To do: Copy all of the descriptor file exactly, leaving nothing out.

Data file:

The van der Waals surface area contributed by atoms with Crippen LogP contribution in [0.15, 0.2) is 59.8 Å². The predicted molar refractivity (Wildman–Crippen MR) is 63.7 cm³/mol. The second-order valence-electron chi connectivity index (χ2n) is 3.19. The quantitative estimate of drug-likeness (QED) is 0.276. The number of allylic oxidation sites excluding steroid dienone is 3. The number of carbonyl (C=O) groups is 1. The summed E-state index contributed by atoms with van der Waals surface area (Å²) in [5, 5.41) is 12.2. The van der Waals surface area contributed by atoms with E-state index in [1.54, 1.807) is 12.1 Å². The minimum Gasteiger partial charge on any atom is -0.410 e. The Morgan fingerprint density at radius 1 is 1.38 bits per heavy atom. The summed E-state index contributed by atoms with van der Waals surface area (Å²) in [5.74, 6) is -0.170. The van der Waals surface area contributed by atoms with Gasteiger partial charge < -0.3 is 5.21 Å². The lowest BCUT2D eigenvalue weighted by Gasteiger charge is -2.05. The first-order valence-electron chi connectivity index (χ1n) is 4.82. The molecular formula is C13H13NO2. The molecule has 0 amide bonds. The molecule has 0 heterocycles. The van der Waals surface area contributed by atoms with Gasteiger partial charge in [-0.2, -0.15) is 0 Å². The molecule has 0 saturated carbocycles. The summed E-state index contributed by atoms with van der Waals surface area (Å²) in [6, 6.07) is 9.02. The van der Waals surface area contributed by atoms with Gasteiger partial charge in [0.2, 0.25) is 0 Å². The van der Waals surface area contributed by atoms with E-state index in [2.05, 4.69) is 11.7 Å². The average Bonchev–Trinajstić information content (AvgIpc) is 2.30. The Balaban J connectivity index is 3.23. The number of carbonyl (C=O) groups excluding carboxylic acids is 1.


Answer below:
The van der Waals surface area contributed by atoms with Crippen LogP contribution in [0.15, 0.2) is 59.8 Å². The predicted molar refractivity (Wildman–Crippen MR) is 63.7 cm³/mol. The second-order valence-electron chi connectivity index (χ2n) is 3.19. The quantitative estimate of drug-likeness (QED) is 0.276. The number of allylic oxidation sites excluding steroid dienone is 3. The number of carbonyl (C=O) groups is 1. The summed E-state index contributed by atoms with van der Waals surface area (Å²) in [5, 5.41) is 12.2. The van der Waals surface area contributed by atoms with E-state index in [1.54, 1.807) is 12.1 Å². The minimum Gasteiger partial charge on any atom is -0.410 e. The Morgan fingerprint density at radius 1 is 1.38 bits per heavy atom. The summed E-state index contributed by atoms with van der Waals surface area (Å²) in [5.74, 6) is -0.170. The van der Waals surface area contributed by atoms with Gasteiger partial charge < -0.3 is 5.21 Å². The lowest BCUT2D eigenvalue weighted by Gasteiger charge is -2.05. The first-order valence-electron chi connectivity index (χ1n) is 4.82. The molecular formula is C13H13NO2. The molecule has 0 amide bonds. The molecule has 0 heterocycles. The van der Waals surface area contributed by atoms with Gasteiger partial charge in [-0.2, -0.15) is 0 Å². The molecule has 0 saturated carbocycles. The summed E-state index contributed by atoms with van der Waals surface area (Å²) in [6, 6.07) is 9.02. The van der Waals surface area contributed by atoms with Gasteiger partial charge in [0.2, 0.25) is 0 Å². The van der Waals surface area contributed by atoms with E-state index in [2.05, 4.69) is 11.7 Å². The average Bonchev–Trinajstić information content (AvgIpc) is 2.30. The Balaban J connectivity index is 3.23. The number of carbonyl (C=O) groups excluding carboxylic acids is 1.